Gynecologic cancer is any cancer that starts in a woman's reproductive organs. More than 116,000 women in the U.S. will be diagnosed with a gynecologic cancer this year, according to the Foundation for Women's Cancer.
The five main types of gynecologic cancer are:
Cervical cancer Early stage cervical cancer generally produces no signs or symptoms. Indications of more advanced cervical cancer include vaginal bleeding after intercourse, between periods or after menopause; watery, bloody vaginal discharge that may be heavy and have a foul odor; and pelvic pain or pain during intercourse. It isn't clear what causes cervical cancer, but it's certain that HPV plays a role, along with environmental factors and lifestyle choices.
Endometrial cancer Endometrial cancer, sometimes called uterine cancer, begins in the layer of cells that form the lining of the uterus. Endometrial cancer often is detected at an early stage because it frequently produces abnormal vaginal bleeding, which prompts women to see their health care providers. If endometrial cancer is discovered early, surgically removing the uterus often cures it.
Ovarian cancer Early stage ovarian cancer rarely causes any symptoms. Advanced-stage ovarian cancer can cause few and nonspecific symptoms that often are mistaken for more common benign conditions. Ovarian cancer often goes undetected until it has spread within the pelvis and abdomen. At this late stage, it's more difficult to treat, and it is frequently fatal. Early stage ovarian cancer, where the disease is confined to the ovary, is more likely to be treated successfully.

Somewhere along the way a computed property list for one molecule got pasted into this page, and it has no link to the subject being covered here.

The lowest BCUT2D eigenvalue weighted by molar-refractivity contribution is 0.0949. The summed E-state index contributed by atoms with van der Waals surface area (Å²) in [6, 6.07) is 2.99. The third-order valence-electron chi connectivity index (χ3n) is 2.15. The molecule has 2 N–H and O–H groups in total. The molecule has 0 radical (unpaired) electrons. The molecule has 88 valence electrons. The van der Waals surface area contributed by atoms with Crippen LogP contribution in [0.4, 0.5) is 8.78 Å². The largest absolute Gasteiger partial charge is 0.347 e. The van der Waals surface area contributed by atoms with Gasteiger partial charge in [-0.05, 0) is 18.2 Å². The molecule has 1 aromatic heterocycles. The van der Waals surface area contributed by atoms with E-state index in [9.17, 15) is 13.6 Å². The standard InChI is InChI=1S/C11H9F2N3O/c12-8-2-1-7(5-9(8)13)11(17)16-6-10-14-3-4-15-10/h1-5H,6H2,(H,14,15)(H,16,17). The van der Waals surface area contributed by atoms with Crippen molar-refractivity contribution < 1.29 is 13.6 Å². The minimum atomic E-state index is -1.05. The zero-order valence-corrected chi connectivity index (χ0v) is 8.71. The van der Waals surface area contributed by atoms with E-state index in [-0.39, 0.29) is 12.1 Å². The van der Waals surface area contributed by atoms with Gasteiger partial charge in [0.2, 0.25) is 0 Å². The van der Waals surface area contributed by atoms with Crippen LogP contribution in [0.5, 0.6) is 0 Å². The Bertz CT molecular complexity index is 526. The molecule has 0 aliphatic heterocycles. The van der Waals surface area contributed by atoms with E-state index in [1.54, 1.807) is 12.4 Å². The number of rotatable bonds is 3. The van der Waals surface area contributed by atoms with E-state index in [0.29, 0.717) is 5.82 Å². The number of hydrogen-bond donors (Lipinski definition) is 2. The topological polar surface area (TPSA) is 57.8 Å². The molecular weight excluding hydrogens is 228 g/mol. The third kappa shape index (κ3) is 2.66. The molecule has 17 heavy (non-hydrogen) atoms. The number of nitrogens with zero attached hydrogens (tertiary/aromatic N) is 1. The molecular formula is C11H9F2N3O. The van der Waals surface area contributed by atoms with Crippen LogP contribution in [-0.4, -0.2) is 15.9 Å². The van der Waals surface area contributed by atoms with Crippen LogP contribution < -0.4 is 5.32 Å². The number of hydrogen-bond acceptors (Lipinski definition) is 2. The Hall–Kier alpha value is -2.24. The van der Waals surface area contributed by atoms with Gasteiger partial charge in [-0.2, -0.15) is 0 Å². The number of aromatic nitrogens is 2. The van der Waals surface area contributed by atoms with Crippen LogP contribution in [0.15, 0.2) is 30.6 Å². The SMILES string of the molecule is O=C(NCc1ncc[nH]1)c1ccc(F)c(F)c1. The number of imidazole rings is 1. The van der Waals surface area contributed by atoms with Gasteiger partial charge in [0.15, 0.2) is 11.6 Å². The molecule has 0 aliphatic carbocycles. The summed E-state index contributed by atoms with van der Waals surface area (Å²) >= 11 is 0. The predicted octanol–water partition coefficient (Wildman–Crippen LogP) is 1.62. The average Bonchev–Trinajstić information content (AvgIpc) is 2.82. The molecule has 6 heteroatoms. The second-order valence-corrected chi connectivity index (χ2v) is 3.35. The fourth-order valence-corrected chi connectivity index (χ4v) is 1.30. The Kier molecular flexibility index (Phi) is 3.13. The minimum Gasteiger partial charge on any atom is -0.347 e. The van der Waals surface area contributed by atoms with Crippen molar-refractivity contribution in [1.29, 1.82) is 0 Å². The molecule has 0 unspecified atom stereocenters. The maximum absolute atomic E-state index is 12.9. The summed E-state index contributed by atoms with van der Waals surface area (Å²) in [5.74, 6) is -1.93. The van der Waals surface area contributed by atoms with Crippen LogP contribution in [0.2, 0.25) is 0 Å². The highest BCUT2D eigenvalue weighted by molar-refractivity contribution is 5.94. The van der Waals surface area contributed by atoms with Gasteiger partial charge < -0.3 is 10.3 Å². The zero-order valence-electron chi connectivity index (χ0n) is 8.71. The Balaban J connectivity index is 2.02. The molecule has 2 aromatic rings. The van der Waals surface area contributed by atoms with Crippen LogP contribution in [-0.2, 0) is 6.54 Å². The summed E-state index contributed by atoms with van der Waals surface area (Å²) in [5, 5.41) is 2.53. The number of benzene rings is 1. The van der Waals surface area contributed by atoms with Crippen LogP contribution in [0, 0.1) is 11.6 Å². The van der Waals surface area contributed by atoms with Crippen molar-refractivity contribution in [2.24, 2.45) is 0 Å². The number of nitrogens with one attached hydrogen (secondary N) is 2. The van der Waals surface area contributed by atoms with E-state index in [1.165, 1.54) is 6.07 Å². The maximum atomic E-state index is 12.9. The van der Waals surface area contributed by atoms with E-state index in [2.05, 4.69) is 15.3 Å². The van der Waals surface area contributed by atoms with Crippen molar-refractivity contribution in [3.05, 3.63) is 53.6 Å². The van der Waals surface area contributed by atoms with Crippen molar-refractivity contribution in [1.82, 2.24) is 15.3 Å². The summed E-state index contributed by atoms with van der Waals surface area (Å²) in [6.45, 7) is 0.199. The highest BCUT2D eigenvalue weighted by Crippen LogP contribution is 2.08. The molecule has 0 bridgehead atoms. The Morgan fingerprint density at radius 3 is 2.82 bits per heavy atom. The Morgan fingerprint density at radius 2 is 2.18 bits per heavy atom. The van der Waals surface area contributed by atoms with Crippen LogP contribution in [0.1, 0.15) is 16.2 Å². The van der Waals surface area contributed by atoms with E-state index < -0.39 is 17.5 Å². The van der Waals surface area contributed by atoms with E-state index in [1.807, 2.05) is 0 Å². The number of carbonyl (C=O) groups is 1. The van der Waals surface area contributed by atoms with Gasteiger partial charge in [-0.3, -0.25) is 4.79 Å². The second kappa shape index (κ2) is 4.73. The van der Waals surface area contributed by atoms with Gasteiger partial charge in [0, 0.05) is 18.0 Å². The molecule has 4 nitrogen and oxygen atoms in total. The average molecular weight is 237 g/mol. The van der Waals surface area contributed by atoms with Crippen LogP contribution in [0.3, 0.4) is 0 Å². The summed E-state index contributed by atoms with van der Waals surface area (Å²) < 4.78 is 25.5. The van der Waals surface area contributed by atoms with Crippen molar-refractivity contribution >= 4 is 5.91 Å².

Vaginal cancer Vaginal cancer most commonly occurs in the cells that line the surface of the vagina. While several types of cancer can spread to the vagina from other places in the body, primary vaginal cancer is rare. A diagnosis of early stage vaginal cancer has the best chance for a cure. Vaginal cancer that spreads beyond the vagina is more difficult to treat.
Vulvar cancer Vulvar cancer occurs on the outer surface area of the female genitalia. The vulva is the area of skin that surrounds the urethra and vagina, including the clitoris and labia. Vulvar cancer commonly forms as a lump or sore on the vulva that often causes itching. Though it can occur at any age, vulvar cancer most commonly is diagnosed in older adults.